US Excludes Canada’s Atlantic Provinces From Lumber Subsidy Probe



US Secretary of Commerce Wilbur Ross announced that a US anti-dumping investigation of Canadian softwood lumber exports should exclude wood from the Atlantic provinces of Newfoundland and Labrador, Nova Scotia and Prince Edward Island.

A US anti-dumping investigation of Canadian softwood lumber exports should exclude wood from the Atlantic provinces of Newfoundland and Labrador, Nova Scotia and Prince Edward Island, US Secretary of Commerce Wilbur Ross announced in a press release.

"I am pleased to announce that my staff has determined the exclusion of these products is appropriate," Ross stated on Monday. 

"A final decision on the matter is expected by late summer."

If the recommendation is upheld, the United States will stop collecting punitive tariffs from Atlantic province lumber and refund deposits previously collected, the release explained.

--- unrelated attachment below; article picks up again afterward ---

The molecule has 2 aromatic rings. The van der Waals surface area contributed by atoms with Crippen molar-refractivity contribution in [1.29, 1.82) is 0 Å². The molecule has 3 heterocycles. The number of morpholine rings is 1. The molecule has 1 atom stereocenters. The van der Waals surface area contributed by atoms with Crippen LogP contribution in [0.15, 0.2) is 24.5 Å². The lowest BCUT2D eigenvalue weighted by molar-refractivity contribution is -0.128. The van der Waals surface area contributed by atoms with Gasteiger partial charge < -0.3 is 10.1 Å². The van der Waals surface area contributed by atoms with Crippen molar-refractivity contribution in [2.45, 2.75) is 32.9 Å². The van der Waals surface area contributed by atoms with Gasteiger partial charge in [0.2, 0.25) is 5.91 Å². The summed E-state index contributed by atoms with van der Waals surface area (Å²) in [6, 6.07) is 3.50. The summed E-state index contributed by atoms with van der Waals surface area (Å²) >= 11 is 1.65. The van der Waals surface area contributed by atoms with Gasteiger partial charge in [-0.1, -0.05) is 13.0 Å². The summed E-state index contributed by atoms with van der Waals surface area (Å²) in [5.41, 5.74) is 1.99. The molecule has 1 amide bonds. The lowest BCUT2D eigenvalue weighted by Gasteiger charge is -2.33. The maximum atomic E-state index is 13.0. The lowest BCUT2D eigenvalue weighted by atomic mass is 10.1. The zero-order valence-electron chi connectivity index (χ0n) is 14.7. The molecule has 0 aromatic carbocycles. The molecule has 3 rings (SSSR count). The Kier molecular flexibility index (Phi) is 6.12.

In April, President Donald Trump began collecting duties of between 3 and 24 percent on Canadian lumber exports, retroactive for three months, after the Commerce Department determined in a preliminary investigation that forest products had been unfairly subsidized by Canada’s government.

Results of a final investigation is expected in September to determine if the tariffs are permanent, the release noted.

At issue is ownership of forests by Canada’s government, unlike in the United States where lumber companies typically own the land they harvest.

US lumber companies claim that Canada charges artificially low fees for trees. 

US homebuilders oppose the tariffs, which they claim will add thousands of dollars to the cost of a new home.

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